Ballots, bullets and bloodshed: ‘We had a dance that night’

Photo courtesy John M. Motter
Eudolphus M. (Doc) Taylor was on the side of the cowboys during the 1886 fight for control of the Archuleta County government even though Taylor had been elected as clerk and recorder along with the Hispanics. The undercover detective Charlie Siringo, alias Anderson, stayed at Taylor’s house.

We’re in the middle of telling the true story of the battle between Gringos and Hispanics for control of the Archuleta County government.
The county was created by the state governor in May of 1885 and three Hispanic county commissioners — Martinez, Archuleta and Scase — were elected in the fall of 1885. Most of the Hispanics lived along the southern county border with New Mexico. A cowboy crowd from up Pagosa Springs way accused the Hispanics of winning the election by fraudulently voting their sheepherder friends from across the border.
In retaliation, when the newly elected officials were meeting for the first time in 1886, about 100 cowboys with six-guns on their hips and flagrantly displaying a hangman’s noose broke up that first meeting and, without asking for their permission, started escorting the newly elected commissioners on a one-way trip across the New Mexico border.
After carefully sizing up the situation, a couple of the commissioners enlisted the services of 80 or so of their New Mexican friends who were sufficiently armed to confront the cowboys bullet for bullet. The Hispanics lounged in the old Army barracks on the west side of the river, while the cowboys kept a bartender in one of the bars on the east side of the river busy while their itchy fingers massaged the six guns on their hips.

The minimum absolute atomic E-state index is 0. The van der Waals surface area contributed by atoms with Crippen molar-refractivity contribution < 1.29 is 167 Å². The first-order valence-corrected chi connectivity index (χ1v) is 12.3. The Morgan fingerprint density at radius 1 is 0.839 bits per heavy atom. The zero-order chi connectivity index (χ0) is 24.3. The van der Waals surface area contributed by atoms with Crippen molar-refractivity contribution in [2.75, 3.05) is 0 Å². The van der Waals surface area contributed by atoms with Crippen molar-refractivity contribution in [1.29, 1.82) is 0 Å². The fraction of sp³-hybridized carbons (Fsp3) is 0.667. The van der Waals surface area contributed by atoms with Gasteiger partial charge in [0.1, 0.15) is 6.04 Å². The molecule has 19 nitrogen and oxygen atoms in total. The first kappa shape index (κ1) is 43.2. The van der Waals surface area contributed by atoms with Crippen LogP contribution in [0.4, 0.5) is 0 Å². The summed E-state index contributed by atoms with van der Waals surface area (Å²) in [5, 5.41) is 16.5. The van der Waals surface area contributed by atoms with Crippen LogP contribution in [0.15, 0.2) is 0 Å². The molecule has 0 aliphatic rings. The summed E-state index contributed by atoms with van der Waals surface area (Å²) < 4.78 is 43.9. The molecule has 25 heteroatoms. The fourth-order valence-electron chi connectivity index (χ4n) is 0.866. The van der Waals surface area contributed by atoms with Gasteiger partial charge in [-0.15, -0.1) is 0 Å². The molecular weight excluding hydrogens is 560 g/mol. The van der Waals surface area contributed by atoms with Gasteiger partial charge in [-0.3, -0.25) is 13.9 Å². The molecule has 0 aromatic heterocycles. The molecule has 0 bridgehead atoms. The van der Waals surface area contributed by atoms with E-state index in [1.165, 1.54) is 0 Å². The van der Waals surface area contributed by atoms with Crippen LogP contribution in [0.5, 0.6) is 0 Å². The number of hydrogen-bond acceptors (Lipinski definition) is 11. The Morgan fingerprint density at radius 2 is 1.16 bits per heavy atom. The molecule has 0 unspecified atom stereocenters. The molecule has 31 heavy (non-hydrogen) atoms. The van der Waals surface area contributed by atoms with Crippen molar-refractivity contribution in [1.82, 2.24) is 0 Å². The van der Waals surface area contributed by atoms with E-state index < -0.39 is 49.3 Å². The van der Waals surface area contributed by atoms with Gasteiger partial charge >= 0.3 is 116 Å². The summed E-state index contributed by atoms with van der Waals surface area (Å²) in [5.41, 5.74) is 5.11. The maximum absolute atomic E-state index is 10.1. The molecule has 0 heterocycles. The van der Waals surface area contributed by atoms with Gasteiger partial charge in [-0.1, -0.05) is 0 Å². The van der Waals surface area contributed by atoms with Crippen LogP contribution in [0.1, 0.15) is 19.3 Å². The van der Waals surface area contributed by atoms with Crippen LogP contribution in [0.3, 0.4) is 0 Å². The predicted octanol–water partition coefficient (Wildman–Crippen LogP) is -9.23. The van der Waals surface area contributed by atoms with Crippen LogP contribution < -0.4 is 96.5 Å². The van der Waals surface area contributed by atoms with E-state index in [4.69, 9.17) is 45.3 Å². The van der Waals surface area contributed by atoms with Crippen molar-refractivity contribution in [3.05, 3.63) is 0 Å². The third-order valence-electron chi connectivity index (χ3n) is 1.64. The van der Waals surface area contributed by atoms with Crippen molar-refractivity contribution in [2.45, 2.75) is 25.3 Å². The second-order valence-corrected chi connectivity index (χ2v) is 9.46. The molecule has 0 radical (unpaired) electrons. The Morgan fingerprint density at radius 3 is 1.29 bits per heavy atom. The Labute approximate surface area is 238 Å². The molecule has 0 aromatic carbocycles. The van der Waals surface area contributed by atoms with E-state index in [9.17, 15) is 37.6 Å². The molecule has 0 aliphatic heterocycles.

Meanwhile, famous frontier detective Charlie Siringo had surreptitiously infiltrated the cowboy camp, but is in danger of being hanged for keeping the cowboys from gunning down the Hispanic commissioners. Here is Siringo’s version of what is going on as told in his memoirs.
Scase’s wife and children are living in a shack on the bank of the San Juan River. The cowboys have decided Siringo saved the commissioners by communicating with Mrs. Scase. Two cowboys hid in a woodpile near Mrs. Scase’s front door, waiting for a chance to grab Siringo in the act.
“We had a dance that night,” Siringo wrote. “All attended but the men on duty guarding the bridge and the Scase shack.
“About 11 p.m., I walked in a round-about way to the Scase residence to deposit some short hand notes in the back of an old oil painting which hung on the wall and had escaped the fire.” (Motter: They had burned the Scase house.) “I passed within a few yards of the wood pile where the armed guard was doing duty.
“Securing the door key under a board — where Mrs. Scase had promised to leave it — I entered the front room and deposited the notes. Then I sat on the edge of the bed talking to Mrs. Scase a moment. The children were sound asleep.
“In taking my departure, I slipped a board out of place along the wall, facing the river, and made a jump of about 12 feet onto the rocky edge of the river. Mrs. Scase replaced the board.
“As soon as I entered the door, the young man in the wood pile ran to the dance hall to tell the half drunken mob that the suspect (Siringo) was caught in the trap. All grabbed their rifles or shotguns and raided the Scase shack.”
Siringo returned to the dance and the drunken mob prepared to hang him. Only the help of Gordon Grimes and Sheriff William Dyke saved Siringo’s neck from a hangman’s noose. More ballots, bullets and bloodshed next week.